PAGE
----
Let’s Talk Turkey
When talking about warplanes, aviation enthusiasts frequently point to the P-51 Mustang, the Spitfire, the DeHavilland Mosquito or the Messerschmitt Me-262 as machines that had a certain beauty and grace in flight. They embodied sleek, aerodynamic forms that helped them cut through the air at high speed and were pleasing to the eye at the same time. Remembered not just for their performance in combat, they had elegant lines that made them flying works of art.
Then there was the Avenger…
Born of the need to deliver a torpedo at low level against enemy warships while keeping up with other aircraft in the carrier air group, the TBM Avenger was a brute. It was big, ungainly and not the most maneuverable aircraft in the sky. The largest single-engine aircraft of the war, its pilots said it “handled like a truck.” In fact, it was so unlovely, that it gained the nickname “Turkey” due to its size and awkward appearance. Yet despite the nickname, it became one of the most important combat aircraft in the Second World War.
The Avenger was designed by Grumman Aircraft in response to a 1939 Navy request for an aircraft to replace the Douglas TBD Devastator in the role of carrier-based torpedo bomber. Although the Devastator had been revolutionary in its time, it was slow and could not keep up with other aircraft that equipped the Navy’s carriers. Grumman’s design owed much to the F4F Wildcat fighter already in production, having a mid-wing and an oval-shaped cross section. It featured a bomb bay for carrying ordinance internally and was equipped with a gun turret for defense. Based on early tests the Navy ordered the aircraft, which were designated TBF and named “Avenger,” into production. Because Grumman was committed to building the new F6F Hellcat fighter, the Navy arranged for Avengers to be built by the Eastern Motors Division of General Motors, under the designation TBM. Over 77% of the 9,839 Avengers built were TBMs.
The Avenger made its combat debut in June 1942 with Torpedo Squadron VT-8, during the Battle of Midway. The six brand new TBFs arrived too late to ship out on the USS Hornet with the rest of the squadron, so they flew directly to Midway to reinforce the ground based forces there. Launched early on the morning of June 4 to attack the Japanese fleet, five of the TBFs were shot down and the one that did return was so torn up, it never flew again. It was not an auspicious start to the Avenger’s career, however the Navy had faith in the design and within six months, they had completely replaced the TBD Devastator. TBFs and TBMs would equip every American aircraft carrier in World War II (except the USS Lexington CV-2 and USS Yorktown CV-5, which were sunk before Avengers reached squadron strength) and a majority of the Royal Navy’s carriers.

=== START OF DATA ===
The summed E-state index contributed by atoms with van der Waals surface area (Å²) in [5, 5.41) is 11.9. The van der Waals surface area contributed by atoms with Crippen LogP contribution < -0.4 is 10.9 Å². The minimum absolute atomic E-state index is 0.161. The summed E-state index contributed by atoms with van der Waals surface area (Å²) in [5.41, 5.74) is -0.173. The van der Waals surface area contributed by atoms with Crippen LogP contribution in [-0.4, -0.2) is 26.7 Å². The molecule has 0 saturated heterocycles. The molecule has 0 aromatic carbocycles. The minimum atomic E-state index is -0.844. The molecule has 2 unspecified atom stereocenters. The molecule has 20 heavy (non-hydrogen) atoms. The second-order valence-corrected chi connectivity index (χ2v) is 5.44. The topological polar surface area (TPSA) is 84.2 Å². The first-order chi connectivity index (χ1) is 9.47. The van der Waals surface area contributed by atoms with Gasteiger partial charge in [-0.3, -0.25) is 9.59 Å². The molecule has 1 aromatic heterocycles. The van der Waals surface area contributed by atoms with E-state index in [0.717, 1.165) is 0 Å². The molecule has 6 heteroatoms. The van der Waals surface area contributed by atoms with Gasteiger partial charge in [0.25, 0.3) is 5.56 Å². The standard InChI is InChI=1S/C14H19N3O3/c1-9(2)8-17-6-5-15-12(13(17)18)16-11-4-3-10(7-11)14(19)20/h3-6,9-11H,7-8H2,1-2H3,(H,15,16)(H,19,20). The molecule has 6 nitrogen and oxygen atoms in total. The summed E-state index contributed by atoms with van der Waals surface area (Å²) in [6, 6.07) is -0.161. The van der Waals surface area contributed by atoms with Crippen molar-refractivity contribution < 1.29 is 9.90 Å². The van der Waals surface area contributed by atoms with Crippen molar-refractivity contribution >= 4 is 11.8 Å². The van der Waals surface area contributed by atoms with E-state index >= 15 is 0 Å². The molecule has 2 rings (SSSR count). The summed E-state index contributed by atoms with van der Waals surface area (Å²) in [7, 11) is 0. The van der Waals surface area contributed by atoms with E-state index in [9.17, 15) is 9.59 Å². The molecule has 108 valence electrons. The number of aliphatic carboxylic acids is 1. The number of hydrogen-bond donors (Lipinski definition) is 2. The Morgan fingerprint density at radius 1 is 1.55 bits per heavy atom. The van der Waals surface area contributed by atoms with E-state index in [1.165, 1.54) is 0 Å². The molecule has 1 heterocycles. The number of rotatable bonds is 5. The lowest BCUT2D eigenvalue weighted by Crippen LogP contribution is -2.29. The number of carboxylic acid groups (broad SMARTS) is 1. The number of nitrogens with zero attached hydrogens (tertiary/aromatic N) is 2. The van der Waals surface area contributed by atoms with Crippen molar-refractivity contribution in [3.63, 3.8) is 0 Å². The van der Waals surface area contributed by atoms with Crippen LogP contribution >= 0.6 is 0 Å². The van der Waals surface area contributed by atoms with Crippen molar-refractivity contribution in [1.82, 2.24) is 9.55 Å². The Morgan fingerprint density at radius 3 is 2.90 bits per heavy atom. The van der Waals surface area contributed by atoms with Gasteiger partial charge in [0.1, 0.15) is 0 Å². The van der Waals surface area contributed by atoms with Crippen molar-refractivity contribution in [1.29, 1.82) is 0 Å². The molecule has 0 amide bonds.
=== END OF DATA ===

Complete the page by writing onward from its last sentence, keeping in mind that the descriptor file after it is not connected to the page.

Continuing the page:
The Avenger was one of the most successful aircraft of the war, dropping more tonnage in bombs and torpedoes than any other naval aircraft. They sank dozens of enemy ships including the Japanese battleship Hiei during the battle for Guadalcanal and the super battleships Yamato and Musashi. As an anti-submarine aircraft, TBFs and TBMs sank 30 enemy submarines. And, in an odd twist as bomber turned fighter, “Turkeys” claimed 98 victories, either in direct attacks using the two machine guns in the wings or in self-defense with the dorsal turret.
The key to the Avenger’s success was its versatility. In addition to its role as a torpedo bomber, they were used for dive bombing, level bombing, night attack, photo reconnaissance, anti-submarine warfare, radar surveillance and light transport duties. TBMs were supplied to Canada, France, England, Brazil, Japan, the Netherlands, New Zealand and Uruguay, serving well into the 1960s. In fact, when the Japanese Air Self Defense Force was created in 1954, the first aircraft it flew was the TBM Avenger, the very aircraft that had done so much to destroy the Imperial Japanese Navy in World War II.
Another claim to fame for the Avenger was that it was flown by America’s only combat aviator president, George H. W. Bush. The youngest naval aviator commissioned in World War II, Bush was assigned to VT-51 aboard the USS San Jacinto. On September 2, 1944 his TBM was hit by ground fire while attacking a radio tower on the Japanese island of Chichi Jima. With the aircraft on fire and one crewman dead, he successfully bombed the target before bailing out over the ocean. Picked up by the submarine USS Finback, he eventually returned to his squadron to continue combat operations. Bush was inducted into the Texas Aviation Hall of Fame in 1997.
Many Avengers found useful work in the civilian market upon retirement from military service due to their load carrying capability. Surplus “Turkeys” were used as water bombers to attack forest fires or aerial sprayers to spread fertilizers and insecticides. The Lone Star Flight Museum’s TBM-3E Avenger was one of those lucky aircraft that avoided the scrap heap to become a fire fighter. Purchased from the Navy in 1957, it spent eight years fighting fires before suffering a landing accident in 1965. It was repaired and used as a crop duster until 1988 when it was purchased by the Erickson Aircraft Collection and returned to its wartime configuration. Acquired by Lone Star in September, 2017, it landed at its new home on October 13th.
So while the “Turkey” was given its name for its huge size and ungainly appearance on the ground and in the air, it was certainly no slouch when it came to performing the multitude of tasks given to it in both war and peace. It was truly one of the greatest naval aircraft of all time and is now a valued addition to the museum’s collection.
The General Motors TBM-3E Avenger is now available for viewing with the purchase of a general admission ticket.